And on I read
Until the day was gone
And I sat in regret
Of all the things I’ve done
For all that I’ve blessed
And all that I’ve wronged
In dreams until my death
I will wander on
In your house, I long to be
Room by room, patiently
I’ll wait for you there
Like a stone
I’ll wait for you there
I once read somewhere that when a person loses a limb they may feel phantom pains and sensations where that part of themselves once was. My heart finds it poetic and achey that the mind continues to carve space and precious dendrites and electricity for something that is missing, gone, an echo.
Last week I came across a little query meme asking if you had ten minutes with someone you lost, who would you choose— my breath didn’t even catch before the answer spilled into my hands, but before I could even catch his name, I knew would give every last second of that time to my children. Ten minutes. Ten. Precious. Minutes.
As the years roll on, the time he’s been gone grows longer; our children have known more life without him than they knew with him, and they were barely old enough to know him at all. That truth will stretch on infinitely. They barely remember him except for the stories I tell and the finite pictures (where there will never be more). I talk of him often and easily, but it’s not enough. It was never going to be enough.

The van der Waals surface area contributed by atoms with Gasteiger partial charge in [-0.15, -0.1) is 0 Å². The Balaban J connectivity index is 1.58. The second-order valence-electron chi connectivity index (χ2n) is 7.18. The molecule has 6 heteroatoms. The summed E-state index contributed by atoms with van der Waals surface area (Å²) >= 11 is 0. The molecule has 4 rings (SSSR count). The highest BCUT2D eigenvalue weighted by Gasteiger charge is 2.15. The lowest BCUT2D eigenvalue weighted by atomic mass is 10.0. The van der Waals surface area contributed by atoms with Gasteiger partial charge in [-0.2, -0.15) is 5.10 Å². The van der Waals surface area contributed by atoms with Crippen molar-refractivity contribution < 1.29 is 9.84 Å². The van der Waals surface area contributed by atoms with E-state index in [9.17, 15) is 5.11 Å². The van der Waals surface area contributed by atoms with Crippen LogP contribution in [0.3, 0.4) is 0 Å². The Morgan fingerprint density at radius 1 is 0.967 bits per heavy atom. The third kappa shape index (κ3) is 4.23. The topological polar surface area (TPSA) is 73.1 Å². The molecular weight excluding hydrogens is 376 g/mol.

And I feel that phantom pain in the part of me he took with him. Parts of me are missing and will be missing forever—there is no getting them back, no magic word or prayer or modern marvel that will restore what is gone. They are parts that no one can see or feel, and that when you look at me don’t even exist anymore. But those missing pieces do exist. They exist as real as anything that ever was in my mind, where precious dendrites and electricity perform a magical and painful alchemy of what once was.
If we’re all stories in the end who is to say what’s real anyway.
3 thoughts on “Like a Stone: Greif”
As always you are able to turn your thoughts into beautiful, meaningful words… and I feel every single one. I don’t feel so alone in my own grief. I wish I had your talent.
My words are your words, too. You are woven into who I am and in so many beautiful ways.
If they don’t now, your kids will one day appreciate how David has continued to live in their lives because of you.
Sending love ❤️